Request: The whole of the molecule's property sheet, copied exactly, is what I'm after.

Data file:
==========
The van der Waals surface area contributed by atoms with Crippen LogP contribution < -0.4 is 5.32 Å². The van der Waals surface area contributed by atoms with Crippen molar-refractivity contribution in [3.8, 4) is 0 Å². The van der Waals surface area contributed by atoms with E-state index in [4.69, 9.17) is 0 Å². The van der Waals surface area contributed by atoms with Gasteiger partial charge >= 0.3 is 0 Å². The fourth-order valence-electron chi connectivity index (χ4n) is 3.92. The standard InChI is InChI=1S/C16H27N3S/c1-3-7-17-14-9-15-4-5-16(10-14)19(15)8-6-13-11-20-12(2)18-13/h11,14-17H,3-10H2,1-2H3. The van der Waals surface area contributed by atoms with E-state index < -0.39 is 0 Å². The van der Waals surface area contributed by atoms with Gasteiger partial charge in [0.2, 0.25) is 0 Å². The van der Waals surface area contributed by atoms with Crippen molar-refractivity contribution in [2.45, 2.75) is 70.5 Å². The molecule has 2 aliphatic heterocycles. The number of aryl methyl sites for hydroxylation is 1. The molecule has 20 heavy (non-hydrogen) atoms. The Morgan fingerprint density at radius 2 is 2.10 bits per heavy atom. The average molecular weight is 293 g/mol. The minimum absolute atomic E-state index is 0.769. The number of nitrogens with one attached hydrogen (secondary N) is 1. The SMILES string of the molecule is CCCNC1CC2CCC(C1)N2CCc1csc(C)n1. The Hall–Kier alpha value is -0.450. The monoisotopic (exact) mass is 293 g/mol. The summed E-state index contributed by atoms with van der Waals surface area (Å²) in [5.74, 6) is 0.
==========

The van der Waals surface area contributed by atoms with Crippen LogP contribution < -0.4 is 5.32 Å². The van der Waals surface area contributed by atoms with Crippen molar-refractivity contribution in [3.8, 4) is 0 Å². The van der Waals surface area contributed by atoms with E-state index in [4.69, 9.17) is 0 Å². The van der Waals surface area contributed by atoms with Gasteiger partial charge >= 0.3 is 0 Å². The fourth-order valence-electron chi connectivity index (χ4n) is 3.92. The standard InChI is InChI=1S/C16H27N3S/c1-3-7-17-14-9-15-4-5-16(10-14)19(15)8-6-13-11-20-12(2)18-13/h11,14-17H,3-10H2,1-2H3. The van der Waals surface area contributed by atoms with E-state index < -0.39 is 0 Å². The van der Waals surface area contributed by atoms with Gasteiger partial charge in [0.2, 0.25) is 0 Å². The van der Waals surface area contributed by atoms with Crippen molar-refractivity contribution in [2.45, 2.75) is 70.5 Å². The molecule has 2 aliphatic heterocycles. The number of aryl methyl sites for hydroxylation is 1. The molecule has 20 heavy (non-hydrogen) atoms. The Morgan fingerprint density at radius 2 is 2.10 bits per heavy atom. The average molecular weight is 293 g/mol. The minimum absolute atomic E-state index is 0.769. The number of nitrogens with one attached hydrogen (secondary N) is 1. The SMILES string of the molecule is CCCNC1CC2CCC(C1)N2CCc1csc(C)n1. The Hall–Kier alpha value is -0.450. The monoisotopic (exact) mass is 293 g/mol. The summed E-state index contributed by atoms with van der Waals surface area (Å²) in [5.74, 6) is 0.